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Oct. 21 --Lawmakers looking to speed an overhaul of the U.S. tax code probably won't find much hope in a forthcoming House-Senate conference on the fiscal 2014 budget, tax lobbyists and analysts told Bloomberg BNA.
As Congress prepares to move past its latest crisis on spending and the debt limit, analysts said taxes are sure to be a part of the discussion as the conference committee looks for ways to bridge gaps between Democratic and Republican approaches to spending.
Unless the two sides can agree on whether to seek greater government revenue--and how to use any additional revenue that a tax overhaul might generate--a breakthrough on revamping the tax code isn't likely, several analysts said. The conference committee must report to Congress by Dec. 13 as part of the deal lawmakers reached to reopen the government and raise the debt ceiling.
On the positive side for a tax overhaul, tax policy analysts said, the budget provides a forum to advance the issue and possibly set up a process such as budget reconciliation that can prevent Senate filibusters or other procedural hurdles and move changes faster. The basic approach to a tax rewrite--reduce top rates, simplify the code and broaden the tax base--is a point of agreement between House Ways and Means Committee Chairman Rep. Dave Camp (R-Mich.) and Senate Finance Committee Chairman Sen. Max Baucus (D-Mont.).
On the other hand, broader issues about revenue divide the parties so deeply that some analysts question whether a budget conference will push a tax overhaul forward. Generally, Democrats seek greater tax revenue to boost programs and reduce the deficit, while Republicans want any additional revenue to come from economic growth that might be achieved through lower tax rates and other policies.
“It certainly provides an opportunity for tax reform, although it's a long shot,” said Robert Bixby, executive director of the Concord Coalition, a fiscal advocacy group. “The real sticking point is what to do with the resulting revenue. That hasn't gone away.”
The failure of past deficit-reduction and spending-related task forces and committees doesn't offer much hope the budget committees can work out partisan differences on revenue and entitlements, a former congressional staff member who still works on tax policy told Bloomberg BNA. “I'm pretty pessimistic.”
The conference committee could map out an expedited process for a tax overhaul, perhaps directing congressional committees to take action by a certain date. It could also offer direction on top tax rates, although some Republican members of the Ways and Means Committee told Bloomberg BNA that specific rates could be left out of any tax overhaul instructions and left to the tax-writing committees to work out later. The House-passed budget envisions a top corporate and individual tax rate of 25 percent, down from a top corporate rate of 35 percent and a top individual rate of 39.6 percent.
The committee could also strike a balance between new revenue from a tax overhaul and savings from changes to entitlement programs, a potential path through the tax and spending stalemate in Congress.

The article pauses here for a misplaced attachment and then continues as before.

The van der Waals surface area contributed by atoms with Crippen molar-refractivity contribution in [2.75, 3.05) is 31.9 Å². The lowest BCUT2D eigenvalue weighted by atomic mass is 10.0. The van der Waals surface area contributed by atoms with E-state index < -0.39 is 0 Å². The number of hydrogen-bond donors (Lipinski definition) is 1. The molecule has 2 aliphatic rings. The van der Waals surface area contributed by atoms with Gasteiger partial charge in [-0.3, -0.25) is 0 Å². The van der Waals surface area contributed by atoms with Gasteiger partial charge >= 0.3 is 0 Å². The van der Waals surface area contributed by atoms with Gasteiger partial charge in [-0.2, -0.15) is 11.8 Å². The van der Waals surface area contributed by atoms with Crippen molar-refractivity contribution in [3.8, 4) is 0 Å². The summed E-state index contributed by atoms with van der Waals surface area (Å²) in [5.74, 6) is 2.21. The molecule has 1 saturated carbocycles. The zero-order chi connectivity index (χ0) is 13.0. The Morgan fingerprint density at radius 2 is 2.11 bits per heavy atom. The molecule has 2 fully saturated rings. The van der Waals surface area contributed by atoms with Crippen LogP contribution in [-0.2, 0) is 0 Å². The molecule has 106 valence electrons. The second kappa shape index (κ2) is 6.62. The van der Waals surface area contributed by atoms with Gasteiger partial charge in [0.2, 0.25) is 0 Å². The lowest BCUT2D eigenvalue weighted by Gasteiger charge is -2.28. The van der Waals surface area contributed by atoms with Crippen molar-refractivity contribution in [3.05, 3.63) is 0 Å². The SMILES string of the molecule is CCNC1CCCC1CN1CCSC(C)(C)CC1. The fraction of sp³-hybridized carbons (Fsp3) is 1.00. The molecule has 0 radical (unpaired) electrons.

Or, the committee's deliberations might actually slow tax changes in the short run by giving Camp a reason to delay introducing a bill if he is having trouble building support, said John Buckley, a Georgetown University tax law professor and former Ways and Means chief tax counsel for Rep. Charles Rangel (D-N.Y.), once the panel's top Democrat.
“I don't think fast-tracking is the issue here,” Buckley told Bloomberg BNA. “I think votes are the issue.”
Camp has consistently said he intends to introduce a bill in time for a vote in the committee in 2013.
Revenue remains a “tremendous” challenge between the competing budgets offered by House Budget Committee Chairman Rep. Paul Ryan (R-Wis.) and Senate Budget Committee Chairman Sen. Patty Murray (D-Wash.), said Jonathan Traub, former Republican staff director on the House Ways and Means Committee and managing principal for tax policy at Deloitte Tax LLP.
The Republican-led House and Democratic-led Senate are so far apart on revenue, and on the politics behind that issue, that an agreement will be highly challenging, Traub said.
Bixby said he doesn't expect Republicans to agree to use any tax overhaul revenue for debt and deficit reduction unless they receive spending cuts to entitlement programs in return, nor does he expect Democrats to agree to cut spending on entitlements unless they secure tax overhaul revenue for debt and deficit reduction in return.
Such a swap could happen, said Ed Lorenzen, senior adviser at the Committee for a Responsible Federal Budget.
“The political reality of selling some tough choices on entitlements where you're asking people to accept some changes in their benefits is much easier to do if you show it's part of a shared sacrifice somewhere in which tax reform is raising revenues,” Lorenzen told Bloomberg BNA. Camp could hold intact the structure of a revenue-neutral bill to overhaul the tax code and “turn a couple of dials to raise revenue,” he said.
The conference committee offers a forum to advance significant changes to the tax code--depending in part on the time window the panel examines--Lorenzen said.
“Tax reform could be the key to unlocking and making this budget conference a success,” Lorenzen said.
If the panel only addresses spending for the 2014 federal fiscal year, Lorenzen said, the fiscal crisis cycle would be certain to repeat under that temporary patch scenario. In addition, he said, taxes might only surface on the margins of such a discussion.
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